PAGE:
Weekly Thought – October 31, 2017
Fred’s view of uniqueness was practical and pragmatic. He believed we had gifts given by God for use. He strongly advocated the search for personal design and the thorough, purposeful application. In his questioning he probed motivation and inspiration.
Asking Key Questions
1) What type of work do I do best: project, administration, individual, or team? It is important to know. If one is project oriented then they want to complete and move on to the next thing. Administrators like to keep perfecting the system. A family friend used to say his style was keeping it “cheap and cheerful.” He liked to engage in a project, finish it to his satisfaction, and leave the maintenance of those with systematic gifts. Those we call one-man operators are generally entrepreneurial and have a hands on management style. I have a friend who is a great executive consultant does not have a secretary – he is strictly a loner and thinker. I remember hearing Roger Staubach, great Cowboys quarterback, say he didn’t like golf because it was too individual – he liked to play on a team. It is critical to understand our skills, and our enjoyments. The more we know about how we are wired, the more effective we can be in our work environments. Of course, we all have to exist in situations where we must participate and function in less than ideal parameters, but when possible operating out of understanding results in higher achievement.
2) Do I lean on first impressions or do I wait and see? Those with gifts of discernment usually size up situations and people more quickly. However, we all get general feelings in the first few minutes. Even so, we must leave room for impressions to change. Some people and situations “grow on us” as we watch. It is easy to over-value colorful personalities and give less attention to the more quiet ones. Our society puts a premium on the out-going, extroverted style. Often, though, in the long run my wife Mary Alice is proven right when she advises me to step back and recognize that “still waters run deep.”
3) How many long-time friendships have I maintained? This is a question I often ask. Although it is not a hard and fast rule, I generally find people who have few long-time friendships and changing relationships tend to be opportunistic about them. They use the term “networking” as a euphemism for use and discard. When I hear them unfold their stories, the pattern of change crops up over and over: houses, jobs, friends, and even wives. Long-term friendships hone us; those who know us year after year inform and influence us – as we do them.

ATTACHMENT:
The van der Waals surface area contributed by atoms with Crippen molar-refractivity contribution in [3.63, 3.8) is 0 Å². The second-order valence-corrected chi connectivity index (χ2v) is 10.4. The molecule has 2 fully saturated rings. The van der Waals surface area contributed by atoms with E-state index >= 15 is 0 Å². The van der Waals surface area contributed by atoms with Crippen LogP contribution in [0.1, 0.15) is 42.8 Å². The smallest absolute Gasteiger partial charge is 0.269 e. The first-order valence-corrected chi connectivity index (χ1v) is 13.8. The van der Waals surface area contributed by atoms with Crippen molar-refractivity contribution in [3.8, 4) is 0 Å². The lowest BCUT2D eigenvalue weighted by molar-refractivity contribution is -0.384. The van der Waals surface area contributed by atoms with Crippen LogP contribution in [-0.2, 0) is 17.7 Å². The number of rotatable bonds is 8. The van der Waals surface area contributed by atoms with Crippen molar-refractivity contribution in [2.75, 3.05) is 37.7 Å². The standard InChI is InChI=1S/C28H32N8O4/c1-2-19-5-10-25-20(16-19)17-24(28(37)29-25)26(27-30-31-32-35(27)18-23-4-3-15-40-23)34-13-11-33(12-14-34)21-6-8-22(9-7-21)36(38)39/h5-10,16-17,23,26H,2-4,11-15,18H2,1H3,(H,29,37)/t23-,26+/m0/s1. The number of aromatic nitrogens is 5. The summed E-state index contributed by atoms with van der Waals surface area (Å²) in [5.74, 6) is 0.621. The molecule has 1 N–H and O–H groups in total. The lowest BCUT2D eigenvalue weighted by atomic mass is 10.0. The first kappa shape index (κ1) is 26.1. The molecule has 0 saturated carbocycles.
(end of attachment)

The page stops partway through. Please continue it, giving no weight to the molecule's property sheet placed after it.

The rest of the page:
4) Do my friendships change with my current conditions? True friendships do not change, but acquaintances do. Most of do not have a plethora of true, long-lasting friendships because the investment is great. But most of us have many acquaintances who enrich our lives and make it much more pleasurable. There are situational relationships such as common commitments, career projects, community involvement, church, or family activities. These change as our situations change. Mutual interests are at the core of these. However, the mutuality of true friendship is generally rooted in years of trust and helping each other. My friend Ron Glosser finished every phone conversations with these words: “How can I help you?” He understood I felt the same way.
This week think about: 1) Who is my closest friend? 2) How perceptive am I at judging character at? 3) What attracts me to people and situations?
Words of Wisdom: “It is easy to over-value colorful personalities and give less attention to the more quiet ones.”
Wisdom from the Word: “As iron sharpens iron, so a person sharpens his friend.” (Proverbs 27:17 NET Bible)